From time to time, I like to use this page to recommend some outside reading on interesting aspects of astronomy that you might enjoy. I have two recommendations this time, both from a column (called "Astronomy Beat") that I had the pleasure of editing for a number of years for the Astronomical Society of the Pacific.
This week was the anniversary of the discovery of Pluto, in February 1930, by Clyde Tombaugh, a young observer fresh off the farm and doing his first project for the Lowell Observatory. Before Tombaugh passed away, I was fortunate to be able to persuade him to write up the circumstances of his discovery. (This week's picture shows me -- with a lot more hair -- in 1985 with Tombaugh.) If you want to read his story, you can see it at:http://www.astrosociety.org/pluto/ab2009-23.pdf
Another fun column covered the astronomy of Harry Potter and how teachers have used the popularity of those books and movies to encourage more interest in astronomy. Sirius Black (named after the brightest star visible in our sky) is only one of many astronomical references in the world of Hogwarts. Check out that column at:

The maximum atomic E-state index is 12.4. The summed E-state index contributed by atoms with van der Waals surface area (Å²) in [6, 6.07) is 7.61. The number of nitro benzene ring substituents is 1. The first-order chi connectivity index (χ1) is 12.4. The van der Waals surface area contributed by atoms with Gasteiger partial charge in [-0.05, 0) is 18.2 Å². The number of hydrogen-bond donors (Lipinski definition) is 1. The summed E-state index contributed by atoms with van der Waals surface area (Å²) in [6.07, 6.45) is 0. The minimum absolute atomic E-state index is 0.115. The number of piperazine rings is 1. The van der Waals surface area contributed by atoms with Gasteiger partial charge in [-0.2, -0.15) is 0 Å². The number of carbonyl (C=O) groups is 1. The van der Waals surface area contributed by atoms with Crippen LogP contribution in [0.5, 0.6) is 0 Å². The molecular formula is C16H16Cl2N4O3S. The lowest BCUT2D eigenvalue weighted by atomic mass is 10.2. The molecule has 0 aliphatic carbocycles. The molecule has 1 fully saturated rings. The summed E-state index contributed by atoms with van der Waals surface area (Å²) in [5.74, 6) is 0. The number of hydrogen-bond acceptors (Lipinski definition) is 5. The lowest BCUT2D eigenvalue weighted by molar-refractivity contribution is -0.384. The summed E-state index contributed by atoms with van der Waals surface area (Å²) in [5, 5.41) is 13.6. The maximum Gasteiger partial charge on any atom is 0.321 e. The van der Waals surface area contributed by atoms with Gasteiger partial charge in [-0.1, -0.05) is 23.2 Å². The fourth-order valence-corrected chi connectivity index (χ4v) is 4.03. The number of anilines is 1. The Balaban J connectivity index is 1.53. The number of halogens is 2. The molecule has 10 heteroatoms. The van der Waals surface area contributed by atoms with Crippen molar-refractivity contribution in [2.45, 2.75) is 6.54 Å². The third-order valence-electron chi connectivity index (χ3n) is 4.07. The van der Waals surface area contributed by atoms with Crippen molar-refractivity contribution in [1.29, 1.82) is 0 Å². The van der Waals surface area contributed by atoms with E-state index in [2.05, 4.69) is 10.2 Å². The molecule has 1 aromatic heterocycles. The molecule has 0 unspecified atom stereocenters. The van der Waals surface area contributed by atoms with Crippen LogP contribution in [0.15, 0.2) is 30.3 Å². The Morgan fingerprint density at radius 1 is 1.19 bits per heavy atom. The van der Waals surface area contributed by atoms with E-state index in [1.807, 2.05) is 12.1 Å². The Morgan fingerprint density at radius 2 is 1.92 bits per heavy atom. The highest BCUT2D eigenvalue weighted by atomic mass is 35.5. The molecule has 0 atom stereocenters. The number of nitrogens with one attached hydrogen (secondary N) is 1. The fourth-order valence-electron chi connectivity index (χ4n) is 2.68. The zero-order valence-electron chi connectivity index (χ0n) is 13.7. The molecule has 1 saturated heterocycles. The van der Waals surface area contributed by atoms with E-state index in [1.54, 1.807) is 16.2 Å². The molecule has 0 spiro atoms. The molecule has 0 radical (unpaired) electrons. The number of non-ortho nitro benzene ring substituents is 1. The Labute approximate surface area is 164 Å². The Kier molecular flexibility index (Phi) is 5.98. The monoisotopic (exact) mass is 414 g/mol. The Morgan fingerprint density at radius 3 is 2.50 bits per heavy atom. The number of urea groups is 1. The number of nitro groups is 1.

Links to all the columns in the series that have been made available to the public can be found at: http://astrosociety.org/publications/astronomy-beat/
I recommended the column by Frank Drake in an earlier post, but for readers new to the AstroProf pages, it has the story of how Frank Drake came up with the way of estimating the number of intelligent civilizations we might contact in our galaxy. See:
(His way of estimating became known as the Drake Equation and is now part of popular culture. You can see it discussed on the TV comedy, the Big Bang Theory for example, here: